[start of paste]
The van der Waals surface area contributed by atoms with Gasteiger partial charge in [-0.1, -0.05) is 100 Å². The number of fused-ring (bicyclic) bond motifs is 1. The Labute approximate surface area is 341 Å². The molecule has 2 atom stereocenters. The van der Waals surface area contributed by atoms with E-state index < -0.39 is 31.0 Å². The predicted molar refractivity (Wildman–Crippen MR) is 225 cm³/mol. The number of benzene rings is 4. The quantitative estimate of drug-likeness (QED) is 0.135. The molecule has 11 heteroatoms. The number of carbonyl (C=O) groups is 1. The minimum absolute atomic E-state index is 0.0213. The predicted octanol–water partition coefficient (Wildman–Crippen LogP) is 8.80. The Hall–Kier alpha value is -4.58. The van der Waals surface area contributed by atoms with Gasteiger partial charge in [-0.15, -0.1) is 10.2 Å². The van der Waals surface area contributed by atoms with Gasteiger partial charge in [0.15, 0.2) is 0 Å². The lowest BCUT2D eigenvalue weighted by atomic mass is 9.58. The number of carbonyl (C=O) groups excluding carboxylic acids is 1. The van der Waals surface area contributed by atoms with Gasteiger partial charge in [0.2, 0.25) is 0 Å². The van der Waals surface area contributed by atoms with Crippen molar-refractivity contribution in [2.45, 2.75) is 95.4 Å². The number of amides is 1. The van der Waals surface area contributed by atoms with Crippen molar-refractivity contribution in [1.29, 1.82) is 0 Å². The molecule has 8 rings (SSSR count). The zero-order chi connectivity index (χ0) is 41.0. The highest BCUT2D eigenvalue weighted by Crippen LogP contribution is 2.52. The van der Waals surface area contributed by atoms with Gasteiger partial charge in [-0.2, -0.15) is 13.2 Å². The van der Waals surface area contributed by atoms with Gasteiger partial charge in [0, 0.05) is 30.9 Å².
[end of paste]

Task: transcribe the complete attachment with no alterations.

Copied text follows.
The van der Waals surface area contributed by atoms with Gasteiger partial charge in [-0.1, -0.05) is 100 Å². The number of fused-ring (bicyclic) bond motifs is 1. The Labute approximate surface area is 341 Å². The molecule has 2 atom stereocenters. The van der Waals surface area contributed by atoms with E-state index < -0.39 is 31.0 Å². The predicted molar refractivity (Wildman–Crippen MR) is 225 cm³/mol. The number of benzene rings is 4. The quantitative estimate of drug-likeness (QED) is 0.135. The molecule has 11 heteroatoms. The number of carbonyl (C=O) groups is 1. The minimum absolute atomic E-state index is 0.0213. The predicted octanol–water partition coefficient (Wildman–Crippen LogP) is 8.80. The Hall–Kier alpha value is -4.58. The van der Waals surface area contributed by atoms with Gasteiger partial charge in [-0.15, -0.1) is 10.2 Å². The van der Waals surface area contributed by atoms with Gasteiger partial charge in [0.15, 0.2) is 0 Å². The lowest BCUT2D eigenvalue weighted by atomic mass is 9.58. The number of carbonyl (C=O) groups excluding carboxylic acids is 1. The van der Waals surface area contributed by atoms with Gasteiger partial charge in [0.2, 0.25) is 0 Å². The van der Waals surface area contributed by atoms with Crippen molar-refractivity contribution in [2.45, 2.75) is 95.4 Å². The number of amides is 1. The van der Waals surface area contributed by atoms with Crippen molar-refractivity contribution in [1.29, 1.82) is 0 Å². The molecule has 8 rings (SSSR count). The zero-order chi connectivity index (χ0) is 41.0. The highest BCUT2D eigenvalue weighted by Crippen LogP contribution is 2.52. The van der Waals surface area contributed by atoms with Gasteiger partial charge in [-0.2, -0.15) is 13.2 Å². The van der Waals surface area contributed by atoms with Gasteiger partial charge in [0, 0.05) is 30.9 Å².